Celtics draft prospects on the move

Celtics draft prospects on the move
May 28, 2013, 10:30 am
Share This Post

NBA Draft entrants find themselves in transition this time of year -- no longer college players but not yet professional athletes.

They have left their lives on campus to travel across the country, bouncing from city to city for draft combines, team workouts, and training. Some return to their childhood homes after each trip, others have established residence elsewhere prior to the draft.

Three NBA hopefuls who recently worked out for the Boston Celtics discussed how their lives are in flux until the evening of June 27.

Shane Larkin: Home Base and Beyond

Shane Larkin returned to his family's home in Orlando, Florida following his sophomore season at the University of Miami. Since then, he has been traveling throughout the state, training back in Miami and at IMG Academy in Bradenton. He is also considering going cross-country to work out in Los Angeles.

"I've been living everywhere just trying to get better," he said.

Larkin is familiar with this on-the-go lifestyle. He saw it firsthand from his father, Barry, a former Major League Baseball player.

"For me, it's not as difficult as some of the other kids just because I watched my dad do it," Larkin said. "I watched him travel from city to city, staying three days for a three-game series, going to LA, then going to Detroit or St. Louis. I've seen him do it, I know what it takes, the sacrifices you have to make. You're not always going to be comfortable, you're going to be traveling from cold to warm, not with your family. I've seen it, I've been in it my whole life, so it's not that hard. It's something you've always wanted to do so it's not that difficult."

Myck Kabongo: Open Door Policy from NBA Friend

When it came time for Toronto native Myck Kabongo to prepare for the NBA Draft, choosing where he would live was an easy decision. The former University of Texas guard moved in with Cavaliers forward and childhood friend Tristan Thompson in Cleveland.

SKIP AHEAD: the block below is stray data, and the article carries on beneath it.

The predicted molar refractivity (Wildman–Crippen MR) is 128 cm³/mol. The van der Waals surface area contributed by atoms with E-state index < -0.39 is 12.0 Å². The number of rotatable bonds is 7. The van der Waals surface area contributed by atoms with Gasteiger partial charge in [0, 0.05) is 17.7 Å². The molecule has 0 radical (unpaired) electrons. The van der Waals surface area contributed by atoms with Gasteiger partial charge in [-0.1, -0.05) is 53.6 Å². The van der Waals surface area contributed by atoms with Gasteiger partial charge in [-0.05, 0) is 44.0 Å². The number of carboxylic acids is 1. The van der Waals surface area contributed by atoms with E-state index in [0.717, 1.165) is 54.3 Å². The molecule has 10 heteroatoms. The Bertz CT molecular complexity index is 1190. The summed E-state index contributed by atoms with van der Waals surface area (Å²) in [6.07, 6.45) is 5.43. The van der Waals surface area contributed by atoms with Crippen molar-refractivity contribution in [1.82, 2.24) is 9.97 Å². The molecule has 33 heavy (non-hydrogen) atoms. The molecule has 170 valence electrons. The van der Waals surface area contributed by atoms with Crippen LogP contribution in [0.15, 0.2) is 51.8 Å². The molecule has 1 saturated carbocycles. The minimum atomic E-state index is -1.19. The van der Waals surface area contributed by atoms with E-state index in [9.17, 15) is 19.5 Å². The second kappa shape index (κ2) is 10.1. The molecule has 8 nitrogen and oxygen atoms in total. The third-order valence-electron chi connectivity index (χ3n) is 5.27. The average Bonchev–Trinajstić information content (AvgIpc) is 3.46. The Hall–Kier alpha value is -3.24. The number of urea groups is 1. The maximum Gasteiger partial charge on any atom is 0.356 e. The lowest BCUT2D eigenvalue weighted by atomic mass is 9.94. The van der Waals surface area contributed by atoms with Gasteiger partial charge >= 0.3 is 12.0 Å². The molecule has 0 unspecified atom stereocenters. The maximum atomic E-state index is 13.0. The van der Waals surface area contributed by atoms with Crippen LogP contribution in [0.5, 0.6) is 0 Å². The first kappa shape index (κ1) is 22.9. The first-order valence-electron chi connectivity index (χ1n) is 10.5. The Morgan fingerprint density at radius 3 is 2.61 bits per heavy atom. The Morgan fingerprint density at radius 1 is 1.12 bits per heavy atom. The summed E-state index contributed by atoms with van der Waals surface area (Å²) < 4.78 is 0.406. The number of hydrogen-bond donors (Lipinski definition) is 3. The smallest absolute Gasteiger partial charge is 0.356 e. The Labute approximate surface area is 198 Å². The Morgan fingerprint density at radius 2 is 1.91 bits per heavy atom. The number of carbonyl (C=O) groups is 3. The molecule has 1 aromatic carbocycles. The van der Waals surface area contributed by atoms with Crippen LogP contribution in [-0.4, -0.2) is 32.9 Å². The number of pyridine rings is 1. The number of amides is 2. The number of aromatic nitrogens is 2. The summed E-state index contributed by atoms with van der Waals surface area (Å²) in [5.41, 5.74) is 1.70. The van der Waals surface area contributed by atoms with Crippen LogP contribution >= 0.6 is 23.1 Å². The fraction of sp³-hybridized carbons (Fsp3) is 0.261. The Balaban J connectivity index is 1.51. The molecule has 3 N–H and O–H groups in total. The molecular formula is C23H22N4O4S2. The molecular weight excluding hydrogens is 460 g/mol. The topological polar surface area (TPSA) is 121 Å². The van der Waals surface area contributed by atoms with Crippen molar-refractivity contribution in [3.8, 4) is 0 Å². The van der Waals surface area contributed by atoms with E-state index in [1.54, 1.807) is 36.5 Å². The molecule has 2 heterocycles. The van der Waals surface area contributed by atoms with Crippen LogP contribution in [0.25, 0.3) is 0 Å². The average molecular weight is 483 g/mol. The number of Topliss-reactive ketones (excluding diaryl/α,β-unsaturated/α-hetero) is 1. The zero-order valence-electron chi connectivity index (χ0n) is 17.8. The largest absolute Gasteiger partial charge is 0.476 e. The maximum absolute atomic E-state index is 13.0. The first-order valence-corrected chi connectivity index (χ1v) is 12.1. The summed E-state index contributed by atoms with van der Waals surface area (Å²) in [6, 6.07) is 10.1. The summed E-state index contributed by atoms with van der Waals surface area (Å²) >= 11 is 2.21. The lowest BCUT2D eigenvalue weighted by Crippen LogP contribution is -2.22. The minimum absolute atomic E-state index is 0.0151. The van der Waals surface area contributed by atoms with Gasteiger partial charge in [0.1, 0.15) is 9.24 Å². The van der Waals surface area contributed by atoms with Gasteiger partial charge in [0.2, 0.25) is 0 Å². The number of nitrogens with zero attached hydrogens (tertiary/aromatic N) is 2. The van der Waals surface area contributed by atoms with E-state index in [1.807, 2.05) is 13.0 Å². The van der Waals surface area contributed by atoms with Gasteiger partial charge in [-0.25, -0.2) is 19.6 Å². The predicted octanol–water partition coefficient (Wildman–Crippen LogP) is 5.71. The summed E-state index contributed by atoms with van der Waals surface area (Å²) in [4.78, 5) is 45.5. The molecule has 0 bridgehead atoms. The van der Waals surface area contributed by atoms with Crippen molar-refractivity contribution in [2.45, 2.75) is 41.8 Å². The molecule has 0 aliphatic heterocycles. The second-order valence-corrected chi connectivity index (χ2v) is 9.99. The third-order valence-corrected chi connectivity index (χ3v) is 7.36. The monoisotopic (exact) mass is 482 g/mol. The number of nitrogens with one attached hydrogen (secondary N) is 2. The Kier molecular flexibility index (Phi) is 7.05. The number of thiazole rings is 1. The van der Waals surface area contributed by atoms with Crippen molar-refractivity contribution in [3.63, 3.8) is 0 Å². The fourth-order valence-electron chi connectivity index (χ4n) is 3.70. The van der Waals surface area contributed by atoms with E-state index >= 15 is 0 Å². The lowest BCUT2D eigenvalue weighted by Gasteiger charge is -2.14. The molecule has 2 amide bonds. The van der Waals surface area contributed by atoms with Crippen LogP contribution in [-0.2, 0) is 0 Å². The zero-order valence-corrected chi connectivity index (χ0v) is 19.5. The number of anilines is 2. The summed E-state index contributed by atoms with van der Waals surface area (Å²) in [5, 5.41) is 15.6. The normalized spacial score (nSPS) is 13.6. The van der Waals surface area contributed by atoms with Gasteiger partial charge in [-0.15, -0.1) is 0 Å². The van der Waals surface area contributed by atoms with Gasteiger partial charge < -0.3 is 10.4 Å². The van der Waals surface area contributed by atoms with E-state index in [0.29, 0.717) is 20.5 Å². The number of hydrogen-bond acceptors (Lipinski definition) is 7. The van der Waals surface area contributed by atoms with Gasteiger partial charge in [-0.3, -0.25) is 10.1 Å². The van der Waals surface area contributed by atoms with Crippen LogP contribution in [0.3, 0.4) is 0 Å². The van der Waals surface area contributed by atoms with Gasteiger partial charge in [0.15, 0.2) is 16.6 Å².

"I've got a little bag packed and I've been staying with Tristan, invading his space while he's up there," said Kabongo. "We're brothers so we're just staying together. I have my own room and everything, it's good. I live in a tough neighborhood back home so he's always said I could come stay with him."

While Kabongo has settled into Thompson's home, he staying ready to get up and go at any given time. Just let him know when and where his next workout is, and he's there.

"It could be a day's notice, it could be any time," Kabongo said. "My agent handles all that and lets me know. At any time with all this you could be on the fly any day. You've just got to be prepared and ready. I stay hydrated and mentally ready. I love playing, so it doesn't matter where I am. If (the Celtics) wanted me to play today again at six, I'd come back at six and be ready to play."

Gregory Echenique: Accustomed to Moving for Basketball

Gregory Echenique moved from Venezuela to the United States in 2005 to pursue basketball, a sport his father Jose played on the Venezuelan National Team. Following his senior season at Creighton University, Echenique relocated to Las Vegas, Nevada to train for the draft at Impact Basketball Academy. He moved into an apartment-style hotel, which he is calling home for now.

"I liked the Impact gym," he said. "I think they get a lot of good players around this time so I thought it would be a good fit for me. I'm (living) in a hotel, it's like an Extended Stay. I'm there all the time, [I don't check out], so I'll go, come back, it's pretty much like my home."

Echenique didn't plan on being away from Las Vegas that often before the draft, but when more phone calls began coming in he was happy to jump on a plane. Traveling for basketball is something he has been doing for years.

"For the longest time I thought this (workout with the Celtics) was the only workout I had," he said. "Then all of a sudden I got a call, I got one more, then I got another call. So it's exciting but it's kind of nerve-wracking because you don't know what's next, but you've got to deal with it. The only thing you can control is how well you prepare and how well you do. It's kind of like a weird feeling. You just have to role with the punches."